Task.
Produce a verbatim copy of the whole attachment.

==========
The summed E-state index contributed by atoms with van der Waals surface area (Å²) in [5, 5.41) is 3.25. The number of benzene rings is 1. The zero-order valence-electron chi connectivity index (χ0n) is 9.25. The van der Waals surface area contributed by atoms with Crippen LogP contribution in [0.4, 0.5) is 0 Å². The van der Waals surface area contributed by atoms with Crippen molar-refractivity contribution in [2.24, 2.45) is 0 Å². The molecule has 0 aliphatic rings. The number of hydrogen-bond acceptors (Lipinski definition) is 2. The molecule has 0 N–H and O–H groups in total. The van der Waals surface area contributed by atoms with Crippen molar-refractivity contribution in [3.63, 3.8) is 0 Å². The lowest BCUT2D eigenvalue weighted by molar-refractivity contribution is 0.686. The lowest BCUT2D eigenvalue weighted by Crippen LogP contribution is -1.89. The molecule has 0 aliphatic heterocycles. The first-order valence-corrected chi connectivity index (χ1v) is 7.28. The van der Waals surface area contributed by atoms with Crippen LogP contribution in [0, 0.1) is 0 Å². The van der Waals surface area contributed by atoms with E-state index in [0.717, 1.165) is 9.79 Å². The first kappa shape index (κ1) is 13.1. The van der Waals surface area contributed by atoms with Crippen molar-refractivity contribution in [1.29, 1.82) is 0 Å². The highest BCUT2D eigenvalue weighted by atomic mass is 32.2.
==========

The summed E-state index contributed by atoms with van der Waals surface area (Å²) in [5, 5.41) is 3.25. The number of benzene rings is 1. The zero-order valence-electron chi connectivity index (χ0n) is 9.25. The van der Waals surface area contributed by atoms with Crippen LogP contribution in [0.4, 0.5) is 0 Å². The van der Waals surface area contributed by atoms with Crippen molar-refractivity contribution in [2.24, 2.45) is 0 Å². The molecule has 0 aliphatic rings. The number of hydrogen-bond acceptors (Lipinski definition) is 2. The molecule has 0 N–H and O–H groups in total. The van der Waals surface area contributed by atoms with Crippen molar-refractivity contribution in [3.63, 3.8) is 0 Å². The lowest BCUT2D eigenvalue weighted by molar-refractivity contribution is 0.686. The lowest BCUT2D eigenvalue weighted by Crippen LogP contribution is -1.89. The molecule has 0 aliphatic heterocycles. The first-order valence-corrected chi connectivity index (χ1v) is 7.28. The van der Waals surface area contributed by atoms with Crippen LogP contribution in [0, 0.1) is 0 Å². The van der Waals surface area contributed by atoms with E-state index in [0.717, 1.165) is 9.79 Å². The first kappa shape index (κ1) is 13.1. The van der Waals surface area contributed by atoms with Crippen molar-refractivity contribution in [1.29, 1.82) is 0 Å². The highest BCUT2D eigenvalue weighted by atomic mass is 32.2.